We are pleased to announce a new development release of GNU Classpath. GNU Classpath, Essential Libraries for Java, is a project to create free core class libraries for use with virtual machines and compilers for the java programming language. GNU Classpath 0.09 can be downloaded from ftp://ftp.gnu.org/pub/gnu/classpath/ or one of the ftp.gnu.org mirrors http://www.gnu.org/order/ftp.html File: classpath-0.09.tar.gz MD5sum: 1c4bcf2e6b5201c6496ba55ee8aac04d New in GNU Classpath 0.09: * Includes updated GNU JAXP version from 2004-02-01. * Native C code is now -ansi -pedantic (C89) clean and (almost) -Wall clean. * java.io is now implemented by delegating most tasks directly to java.nio. * Reworked/Optimized implementations of java.nio.Buffer and subclasses. * New javax.print, javax.print.attribute[.standard] and javax.print.event packages and classes. * java.text attributed iterators support. * New javax.imageio, javax.imageio.event and javax.imageio.spi packages and classes. * GNU Classpath can now load service providers that are described via META-INF/services/* resources in extension JARs. This is useful for implementing the various APIs that are supposed to be extensible via custom plugins. For details, please see the documentation of gnu.classpath.ServiceFactory. Application developers are strongly discouraged from calling glibj internal packages. Instead, they might want invoke the newly implemented javax.imageio.spi.ServiceRegistry.lookupProviders, which is a standard method for loading plug-ins. * New developers wanting to help the GNU Classpath project might want to review the greatly expanded Hacker Guide included in the doc directory or online at http://www.gnu.org/software/classpath/docs/hacking.html Also the FAQ has been expanded. And when working from CVS you can now use a simple autogen.sh script to get all autotools magic done automagically. * New configure option --with-glibj which defines how to install the glibj class files as zip, as flat directory files or both (zip|flat|both) [default=zip]. When working with multiple runtimes some of which might not support bootstrap classes in zip files the --with-glibj=both option is recommended (this does take extra disc space). * Two big code drops from the libgcj gui branch updating various java.awt and javax.swing classes. * Multiple java.net.InetAdress fixes and java.rmi fixes. * ServerSocket.accept() now restarts listening when system call interrupted. * Much cleanups to make standard API doc valid XHTML (not completed yet). * A scan for unused variables and non-static invocation of static methods turned up a couple of subtle bugs which have now all been fixed. * The Mauve testsuite has been cleaned up considerable and lots of issues in the GNU Classpath core class implementation have been fixed. VM Interface changes: * java.lang.Class/VMClass interface was changed. The interface now no longer requires an instance of VMClass for each Class instance. Instead the field vmdata in Class is now of type Object. * GNU Classpath now assumes that JNI calls SetXField can modify final fields. This was previously used silently for System.in/out/err and should be considered as a feature now. * A new VMProcess and a sample JNI C implementation are now provided to make Runtime.exec() work out of the box on some systems. This requires a small change to VMRuntime.exec() when a runtime wants to use it as the default java.lang.Process implementation. * The implementation of most of java.io through java.nio moved serveral runtime specific I/O methods. Most methods do have a generic default native C JNI implementation in native/jni/java-nio. * Runtime support methods for java.io.File have been moved to VMFile which also comes with a default JNI C implementation. * To support the new service provider mechanism runtimes must make sure that extension JARs are made accessible via the default context class loader. Here are answers to some questions you might have about this project and this release. 1). What is required to build/install/run? GNU Classpath requires a working GNU build environment and a byte code compiler such as jikes, gcj or kjc. When creating native code you will also need a working C compiler and up to date Gnome development libraries (gtk+, libart and gdk-pixbuf). More information on the precise version numbers for the tools and libraries can be found in the INSTALL file. A list of virtual machines and compilers known to work with GNU Classpath can be found at our website: http://www.gnu.org/software/classpath/stories.htm 2). What platforms are supported? GNU/Linux is the only platform that has been tested. We plan to eventually support many others. 3). Who should use this software? Although GNU Classpath is already capable of supporting many applications written in the java programming language, this is a development release. As such, there are still some unfinished components, and some problems are to be expected. You should install it if you are interested in GNU Classpath development or reporting bugs. We appreciate both. A good overview of the current status can be found on the GNU Classpath at FOSDEM'04 page which describes the last GNU Classpath hacker meeting. It includes reports and presentations on the current status and future plans: http://www.gnu.org/software/classpath/events/fosdem04.html 4). Where do I go for more information? The project home page with information on our mailing list can be found http://www.gnu.org/software/classpath/.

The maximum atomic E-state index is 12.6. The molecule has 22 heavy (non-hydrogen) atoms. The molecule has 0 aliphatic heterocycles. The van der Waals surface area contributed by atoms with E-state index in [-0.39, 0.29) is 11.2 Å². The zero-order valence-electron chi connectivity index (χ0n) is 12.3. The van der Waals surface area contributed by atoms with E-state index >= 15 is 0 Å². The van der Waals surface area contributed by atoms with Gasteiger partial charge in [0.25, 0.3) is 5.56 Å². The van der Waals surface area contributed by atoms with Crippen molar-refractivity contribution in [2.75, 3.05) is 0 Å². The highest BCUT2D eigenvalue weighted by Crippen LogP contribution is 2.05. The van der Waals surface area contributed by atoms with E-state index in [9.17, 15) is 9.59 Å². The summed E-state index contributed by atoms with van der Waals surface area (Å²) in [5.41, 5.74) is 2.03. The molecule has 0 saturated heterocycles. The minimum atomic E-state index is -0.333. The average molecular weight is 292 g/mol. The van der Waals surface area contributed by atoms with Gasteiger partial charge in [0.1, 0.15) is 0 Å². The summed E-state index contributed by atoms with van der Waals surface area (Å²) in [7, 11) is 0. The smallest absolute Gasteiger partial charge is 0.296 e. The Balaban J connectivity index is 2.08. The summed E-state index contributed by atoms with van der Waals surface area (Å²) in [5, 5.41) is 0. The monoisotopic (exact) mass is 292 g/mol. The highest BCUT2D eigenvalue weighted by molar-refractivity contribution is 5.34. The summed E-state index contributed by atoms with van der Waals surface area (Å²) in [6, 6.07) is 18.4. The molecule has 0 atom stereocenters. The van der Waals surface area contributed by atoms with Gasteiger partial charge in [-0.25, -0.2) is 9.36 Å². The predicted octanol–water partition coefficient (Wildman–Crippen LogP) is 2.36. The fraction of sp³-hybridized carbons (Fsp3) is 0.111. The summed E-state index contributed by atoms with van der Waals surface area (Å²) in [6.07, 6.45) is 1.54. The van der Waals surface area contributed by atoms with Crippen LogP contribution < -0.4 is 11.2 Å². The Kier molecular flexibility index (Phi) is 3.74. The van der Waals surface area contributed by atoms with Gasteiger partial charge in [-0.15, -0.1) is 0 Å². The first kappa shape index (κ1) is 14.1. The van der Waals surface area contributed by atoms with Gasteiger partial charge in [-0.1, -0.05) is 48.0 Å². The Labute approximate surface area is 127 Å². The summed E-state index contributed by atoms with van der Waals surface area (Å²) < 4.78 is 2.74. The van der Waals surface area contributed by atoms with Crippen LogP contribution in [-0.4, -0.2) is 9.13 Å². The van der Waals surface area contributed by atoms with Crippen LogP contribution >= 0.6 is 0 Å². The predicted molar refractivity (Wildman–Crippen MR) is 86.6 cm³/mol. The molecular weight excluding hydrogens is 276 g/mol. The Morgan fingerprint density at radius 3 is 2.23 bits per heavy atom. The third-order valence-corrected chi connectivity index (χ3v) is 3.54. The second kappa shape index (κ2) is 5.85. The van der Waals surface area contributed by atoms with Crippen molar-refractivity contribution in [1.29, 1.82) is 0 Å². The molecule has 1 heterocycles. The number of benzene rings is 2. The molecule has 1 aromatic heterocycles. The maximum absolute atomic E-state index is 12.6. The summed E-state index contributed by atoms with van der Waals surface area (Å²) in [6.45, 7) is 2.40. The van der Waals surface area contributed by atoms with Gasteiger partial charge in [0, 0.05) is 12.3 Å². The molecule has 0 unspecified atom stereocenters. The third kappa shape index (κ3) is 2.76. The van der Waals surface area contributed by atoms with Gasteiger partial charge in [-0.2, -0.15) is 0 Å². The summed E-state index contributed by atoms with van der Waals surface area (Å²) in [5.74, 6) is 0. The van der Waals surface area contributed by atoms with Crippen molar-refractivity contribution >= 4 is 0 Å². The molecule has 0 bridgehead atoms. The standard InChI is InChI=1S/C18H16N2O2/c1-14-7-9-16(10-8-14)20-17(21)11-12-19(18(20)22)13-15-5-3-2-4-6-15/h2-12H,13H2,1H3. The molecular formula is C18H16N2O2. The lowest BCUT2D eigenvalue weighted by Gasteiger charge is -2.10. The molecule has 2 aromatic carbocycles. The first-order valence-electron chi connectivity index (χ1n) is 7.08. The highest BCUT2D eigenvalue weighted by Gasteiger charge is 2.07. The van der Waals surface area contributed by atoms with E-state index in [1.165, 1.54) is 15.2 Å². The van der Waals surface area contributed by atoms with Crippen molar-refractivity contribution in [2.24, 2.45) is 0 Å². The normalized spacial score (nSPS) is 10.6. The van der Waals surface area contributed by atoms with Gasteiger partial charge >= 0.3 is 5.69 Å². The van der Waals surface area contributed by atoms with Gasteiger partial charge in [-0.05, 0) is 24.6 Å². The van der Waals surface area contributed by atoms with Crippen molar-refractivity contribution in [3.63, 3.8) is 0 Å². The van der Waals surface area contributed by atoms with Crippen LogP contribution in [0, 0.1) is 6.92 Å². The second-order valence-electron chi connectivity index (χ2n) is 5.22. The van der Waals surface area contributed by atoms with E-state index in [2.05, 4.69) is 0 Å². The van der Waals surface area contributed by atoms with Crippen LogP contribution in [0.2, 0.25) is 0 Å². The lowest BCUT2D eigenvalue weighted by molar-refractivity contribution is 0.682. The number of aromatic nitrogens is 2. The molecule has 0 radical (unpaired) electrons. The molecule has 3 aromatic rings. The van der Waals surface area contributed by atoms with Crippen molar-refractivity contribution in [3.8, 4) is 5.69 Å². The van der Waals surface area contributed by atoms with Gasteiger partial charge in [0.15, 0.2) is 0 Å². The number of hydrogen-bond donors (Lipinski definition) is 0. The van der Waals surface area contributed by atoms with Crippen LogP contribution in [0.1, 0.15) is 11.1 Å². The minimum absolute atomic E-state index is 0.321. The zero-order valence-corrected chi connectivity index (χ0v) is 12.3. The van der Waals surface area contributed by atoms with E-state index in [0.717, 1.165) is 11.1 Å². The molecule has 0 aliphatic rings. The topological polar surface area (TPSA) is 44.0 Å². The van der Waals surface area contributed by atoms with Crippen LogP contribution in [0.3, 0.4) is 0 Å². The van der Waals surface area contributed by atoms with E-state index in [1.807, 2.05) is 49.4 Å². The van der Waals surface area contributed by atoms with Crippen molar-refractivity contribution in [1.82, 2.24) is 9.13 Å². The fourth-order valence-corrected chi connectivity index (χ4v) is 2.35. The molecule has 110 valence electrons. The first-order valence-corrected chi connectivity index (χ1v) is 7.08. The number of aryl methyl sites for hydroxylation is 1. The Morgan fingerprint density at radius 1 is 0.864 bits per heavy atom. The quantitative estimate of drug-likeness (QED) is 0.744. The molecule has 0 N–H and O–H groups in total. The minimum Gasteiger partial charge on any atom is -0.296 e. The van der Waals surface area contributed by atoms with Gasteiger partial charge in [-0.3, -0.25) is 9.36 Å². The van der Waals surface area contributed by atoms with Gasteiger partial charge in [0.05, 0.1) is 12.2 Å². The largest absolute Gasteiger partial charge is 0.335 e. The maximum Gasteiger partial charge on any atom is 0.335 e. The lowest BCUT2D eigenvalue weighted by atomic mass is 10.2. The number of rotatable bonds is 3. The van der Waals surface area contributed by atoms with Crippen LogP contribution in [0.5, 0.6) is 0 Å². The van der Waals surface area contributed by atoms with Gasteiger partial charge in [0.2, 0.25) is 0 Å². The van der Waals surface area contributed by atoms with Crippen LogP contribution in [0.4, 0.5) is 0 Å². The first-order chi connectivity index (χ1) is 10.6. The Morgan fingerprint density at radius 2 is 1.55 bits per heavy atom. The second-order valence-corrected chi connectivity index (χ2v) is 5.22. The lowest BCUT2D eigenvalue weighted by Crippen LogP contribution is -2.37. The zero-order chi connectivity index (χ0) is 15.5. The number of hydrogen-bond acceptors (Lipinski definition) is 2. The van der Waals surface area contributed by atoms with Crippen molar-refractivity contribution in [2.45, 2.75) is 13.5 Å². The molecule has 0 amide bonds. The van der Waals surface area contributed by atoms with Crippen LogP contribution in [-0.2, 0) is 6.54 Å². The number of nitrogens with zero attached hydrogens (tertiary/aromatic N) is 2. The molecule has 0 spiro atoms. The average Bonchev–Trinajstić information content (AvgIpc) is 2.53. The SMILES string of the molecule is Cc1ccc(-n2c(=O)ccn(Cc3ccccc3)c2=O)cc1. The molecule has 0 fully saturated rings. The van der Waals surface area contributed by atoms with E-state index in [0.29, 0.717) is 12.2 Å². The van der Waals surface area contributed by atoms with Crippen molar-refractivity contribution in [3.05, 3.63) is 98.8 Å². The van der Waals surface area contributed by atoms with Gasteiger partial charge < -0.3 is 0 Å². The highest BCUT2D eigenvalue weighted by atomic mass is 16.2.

Please send FSF & GNU inquiries & questions to email@example.com. There are also other ways to contact the FSF.
Please send comments on these web pages to firstname.lastname@example.org, send other questions to email@example.com.
Copyright © 1999-2006 Free Software Foundation, Inc., 51 Franklin St, Fifth Floor, Boston, MA 02110-1301 USA
Verbatim copying and distribution of this entire article is permitted in any medium, provided this notice is preserved.
Updated: $Date: 2009/07/30 22:51:19 $ $Author: gnu_andrew $